A new generation
After Saturday’s inspiring demonstration, Peter Manson asks what the next steps should be
The July 1 demonstration, organised by the People’s Assembly on the basis of “Tories out - not one day more”, was a huge success in terms of the numbers mobilised (although, of course, it did not quite manage to drive the “Tories out”).
It was certainly the biggest gathering I have seen in Parliament Square - far bigger than the equivalent mobilisation back in June 2015, when the PA claimed a grossly exaggerated “quarter million” had attended. This time, however, the more ‘modest’ 100,000 declared by the organisers might well have been accurate - the square was absolutely crammed and many more stood on the surrounding roads and footpaths.
The difference this time can be summed up in a single word - Corbynism. After the brilliantly successful general election campaign, it was clear that tens of thousands would come along just to see and hear Jeremy Corbyn, who has definitely become a phenomenon. Usually at such events people begin to drift away even before the first couple of speeches, but on Saturday almost everyone stayed put right until the end - the Labour leader was the very last speaker, mounting the platform around two hours after the rally began.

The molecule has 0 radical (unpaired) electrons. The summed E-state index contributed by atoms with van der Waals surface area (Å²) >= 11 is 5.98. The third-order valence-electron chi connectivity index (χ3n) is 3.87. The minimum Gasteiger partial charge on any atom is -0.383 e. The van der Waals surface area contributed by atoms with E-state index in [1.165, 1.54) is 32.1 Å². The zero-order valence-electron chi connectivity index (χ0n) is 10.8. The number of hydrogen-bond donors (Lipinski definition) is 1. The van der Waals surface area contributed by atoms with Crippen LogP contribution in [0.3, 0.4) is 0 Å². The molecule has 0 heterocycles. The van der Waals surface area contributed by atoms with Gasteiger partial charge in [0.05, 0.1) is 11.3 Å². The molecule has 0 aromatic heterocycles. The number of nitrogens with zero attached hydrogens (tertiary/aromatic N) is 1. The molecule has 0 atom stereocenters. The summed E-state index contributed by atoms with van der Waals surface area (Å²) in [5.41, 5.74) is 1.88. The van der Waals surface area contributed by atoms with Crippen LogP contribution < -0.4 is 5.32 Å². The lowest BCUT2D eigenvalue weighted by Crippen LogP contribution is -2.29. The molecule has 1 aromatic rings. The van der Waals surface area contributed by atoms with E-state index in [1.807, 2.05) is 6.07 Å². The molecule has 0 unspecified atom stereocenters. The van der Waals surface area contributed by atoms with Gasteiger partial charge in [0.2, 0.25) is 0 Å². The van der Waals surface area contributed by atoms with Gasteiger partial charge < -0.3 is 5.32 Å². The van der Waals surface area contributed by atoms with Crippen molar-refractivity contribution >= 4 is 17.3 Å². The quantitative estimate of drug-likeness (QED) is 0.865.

But in the intervening time there were continuous chants of “Oh, Jeremy Corbyn” every time a speaker made reference to the Labour Party, let alone its leader. It was the youth who were the most enthusiastic and, when Corbyn actually appeared, some of what he said was drowned out by the same ecstatic chants.
As most readers will know, he himself does nothing at all to encourage this hero-worship, never referring to ‘I’ or ‘me’, but to ‘we’ and ‘us’. And, in truth, his speeches nowadays are usually very short on substance - on detailed policies, for example. This time he said: “The Tories are in retreat, austerity is in retreat, the economic arguments of austerity are in retreat.” By contrast, it is the ideas “of social justice, of unity, of people coming together to oppose racism and all those that would divide us that are the ones that are moving forward”. For “This is the age of imagination, this is the age in which we will achieve that decency and social justice that we all crave.”
So, yes, we are against austerity, but the alternative is, by and large, summed up by the totally vague “decency and social justice”. True, Corbyn, constantly demands greater funding for the national health service, for education, for housing, but the precise policies - let alone any vision of an alternative form ofsociety - are absent. Nevertheless, the mere posing of the possibility of something different, something totally opposed to the politics of austerity, is right now a message that has inspired a whole new generation.